Rough ride on Route 22 will drag into next year

Q: Regarding the resurfacing project on Route 22 in Northampton County: Now that the eastbound surface has been torn up for two months, causing havoc with thousands of tires and shock absorbers, it appears that someone forgot to complete the job. When can we expect this stretch of highway to receive a new pavement?

— Matt Pollack, Easton, Aug. 13

 

Q: The road surface on eastbound Route 22 around Easton, from 25th Street through Cemetery Curve to the New Jersey border, has been 'scraped up' for approximately two months now. Usually work crews take up old asphalt just prior to repaving, but that is obviously not the case here. I know crews are working there at night. Why is this project taking so long, and when it will be completed?

— Milissa Bolcar, Bethlehem, Sept. 10

 

A: Ken Miller of Bethlehem Township steered a similar question into the email garage last week, proof that that the craggy, milled surface of Route 22 between the Fourth and 25th street interchanges continues to give drivers a rough ride.

Initially scheduled for completion by the end of October, the project is seriously behind schedule, and only half of it — the eastbound lanes — will be done this year, according to PennDOT spokesman Sean Brown. Work on the westbound side could get started later this year, but officials decided against that because the threat of winter weather could pose safety risks, Brown said. A torn-up road is bad enough, but an icy surface on top of it would be unacceptable, for example.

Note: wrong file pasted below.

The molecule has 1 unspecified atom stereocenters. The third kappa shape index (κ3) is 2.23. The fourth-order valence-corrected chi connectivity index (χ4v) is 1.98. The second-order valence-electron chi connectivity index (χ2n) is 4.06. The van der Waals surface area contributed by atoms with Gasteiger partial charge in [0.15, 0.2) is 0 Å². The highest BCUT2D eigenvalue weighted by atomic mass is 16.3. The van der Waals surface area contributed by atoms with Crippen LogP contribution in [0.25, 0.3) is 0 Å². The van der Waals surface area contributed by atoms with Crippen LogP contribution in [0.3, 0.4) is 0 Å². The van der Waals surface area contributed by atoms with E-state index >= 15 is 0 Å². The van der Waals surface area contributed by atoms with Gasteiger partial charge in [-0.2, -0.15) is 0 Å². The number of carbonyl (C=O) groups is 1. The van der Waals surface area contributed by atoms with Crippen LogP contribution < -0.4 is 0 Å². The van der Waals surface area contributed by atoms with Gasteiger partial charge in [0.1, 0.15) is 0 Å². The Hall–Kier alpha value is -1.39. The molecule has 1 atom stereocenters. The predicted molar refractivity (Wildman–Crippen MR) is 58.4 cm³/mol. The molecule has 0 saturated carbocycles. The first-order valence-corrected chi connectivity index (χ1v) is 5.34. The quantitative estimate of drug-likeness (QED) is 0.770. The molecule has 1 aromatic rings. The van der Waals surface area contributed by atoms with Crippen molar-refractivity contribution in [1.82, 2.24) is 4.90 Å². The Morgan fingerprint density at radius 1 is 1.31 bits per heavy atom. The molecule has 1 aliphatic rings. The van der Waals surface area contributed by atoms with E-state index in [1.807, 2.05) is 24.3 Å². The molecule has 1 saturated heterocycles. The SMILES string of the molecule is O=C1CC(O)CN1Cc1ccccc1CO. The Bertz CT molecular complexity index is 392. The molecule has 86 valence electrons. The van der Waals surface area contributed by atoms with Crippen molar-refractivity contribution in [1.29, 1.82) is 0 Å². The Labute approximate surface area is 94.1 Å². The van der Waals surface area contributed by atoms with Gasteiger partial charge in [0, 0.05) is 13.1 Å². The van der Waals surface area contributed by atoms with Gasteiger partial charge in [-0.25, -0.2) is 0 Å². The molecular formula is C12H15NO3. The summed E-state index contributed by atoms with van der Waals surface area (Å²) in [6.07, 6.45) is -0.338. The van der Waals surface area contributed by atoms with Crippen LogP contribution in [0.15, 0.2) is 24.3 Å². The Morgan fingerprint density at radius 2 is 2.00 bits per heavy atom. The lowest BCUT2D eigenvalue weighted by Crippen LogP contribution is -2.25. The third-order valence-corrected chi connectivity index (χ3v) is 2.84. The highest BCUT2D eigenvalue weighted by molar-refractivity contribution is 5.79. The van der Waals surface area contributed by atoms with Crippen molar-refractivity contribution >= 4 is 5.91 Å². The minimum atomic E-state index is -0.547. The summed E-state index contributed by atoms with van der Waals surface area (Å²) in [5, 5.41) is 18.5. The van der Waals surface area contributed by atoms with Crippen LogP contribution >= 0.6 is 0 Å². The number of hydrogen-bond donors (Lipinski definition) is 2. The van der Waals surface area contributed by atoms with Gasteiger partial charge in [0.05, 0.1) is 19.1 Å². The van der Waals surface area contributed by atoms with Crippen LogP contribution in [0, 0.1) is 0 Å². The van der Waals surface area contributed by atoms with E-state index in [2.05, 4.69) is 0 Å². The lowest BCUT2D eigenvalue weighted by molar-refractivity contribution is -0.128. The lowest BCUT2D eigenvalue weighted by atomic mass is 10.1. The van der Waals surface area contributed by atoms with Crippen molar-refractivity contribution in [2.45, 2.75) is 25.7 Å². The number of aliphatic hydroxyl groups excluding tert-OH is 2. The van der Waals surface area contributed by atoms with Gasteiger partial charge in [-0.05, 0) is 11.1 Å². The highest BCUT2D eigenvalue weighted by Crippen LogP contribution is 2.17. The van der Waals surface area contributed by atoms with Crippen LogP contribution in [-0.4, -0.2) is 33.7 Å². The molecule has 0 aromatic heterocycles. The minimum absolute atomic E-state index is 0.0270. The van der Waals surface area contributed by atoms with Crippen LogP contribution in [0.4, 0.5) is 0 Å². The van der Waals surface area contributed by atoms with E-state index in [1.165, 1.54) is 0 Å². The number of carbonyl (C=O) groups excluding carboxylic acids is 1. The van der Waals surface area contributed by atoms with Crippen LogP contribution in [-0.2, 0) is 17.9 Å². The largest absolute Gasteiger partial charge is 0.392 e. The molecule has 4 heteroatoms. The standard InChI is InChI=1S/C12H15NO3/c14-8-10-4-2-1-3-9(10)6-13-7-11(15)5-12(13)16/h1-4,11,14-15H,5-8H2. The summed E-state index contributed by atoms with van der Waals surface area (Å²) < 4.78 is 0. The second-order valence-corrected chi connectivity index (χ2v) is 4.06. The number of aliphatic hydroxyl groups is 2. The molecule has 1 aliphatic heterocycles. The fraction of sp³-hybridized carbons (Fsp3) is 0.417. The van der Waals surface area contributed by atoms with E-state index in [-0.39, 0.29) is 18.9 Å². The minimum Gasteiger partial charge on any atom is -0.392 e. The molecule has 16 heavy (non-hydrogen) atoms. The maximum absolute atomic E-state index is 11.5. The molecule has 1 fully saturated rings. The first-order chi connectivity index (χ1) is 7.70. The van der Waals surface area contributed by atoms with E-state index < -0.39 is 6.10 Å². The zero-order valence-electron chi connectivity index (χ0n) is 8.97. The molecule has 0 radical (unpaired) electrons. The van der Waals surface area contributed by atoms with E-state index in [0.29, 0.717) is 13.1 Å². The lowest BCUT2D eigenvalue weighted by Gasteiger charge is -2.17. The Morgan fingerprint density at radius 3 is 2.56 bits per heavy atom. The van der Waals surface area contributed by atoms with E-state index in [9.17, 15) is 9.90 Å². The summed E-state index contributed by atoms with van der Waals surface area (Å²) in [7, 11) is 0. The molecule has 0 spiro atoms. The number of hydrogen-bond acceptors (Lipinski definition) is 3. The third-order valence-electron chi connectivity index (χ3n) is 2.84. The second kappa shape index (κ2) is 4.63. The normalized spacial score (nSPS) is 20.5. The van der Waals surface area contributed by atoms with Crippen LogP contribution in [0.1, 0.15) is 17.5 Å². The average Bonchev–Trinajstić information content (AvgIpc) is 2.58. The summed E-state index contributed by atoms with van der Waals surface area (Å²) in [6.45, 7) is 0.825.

It's taking much longer than expected, Brown said, mostly because far more work is needed than had been anticipated. Testing that's needed to determine the scope of the work can't be done until the road is milled, down to its concrete base, he said.

In some cases, generally on smaller roads with less traffic, "mill and pave" operations are simpler, as crews use the milling machines to grind off worn layers of asphalt and quickly add a new layer, sometimes an extra-thin "microsurface" coating, as a means of squeezing extra miles' worth of life out of the road. In those cases the milling, in which rotating grinding wheels that resemble circular-saw blades spaced tightly together remove the top layer, is the only step required before the new asphalt is applied.

The Route 22 resurfacing, because of the heavy-duty traffic load on this limited-access highway, entails an extra layer of work: significant "base repair," which includes not only filling depressions and sealing cracks in the concrete base, but also removing and replacing sometimes large pieces of concrete down to the crushed-stone subsurface on which the roadway rests, according to Pat Conner, PennDOT's regional transportation construction manager.

The shortcut explanation is that, after the asphalt surface is removed, engineers use deflection testing equipment (there are several types and methods) to determine how much the slabs of concrete that make up the highway deflect, or move, beneath the weight of traffic. Sections of slab found to be moving too much need to be repaired and stabilized. Large pieces are removed using saws that slice into concrete, and the voids are filled by new, fast-setting concrete stabilized by 11/2-inch thick steel dowels anchored to the adjoining "good" sections of concrete, Conner said.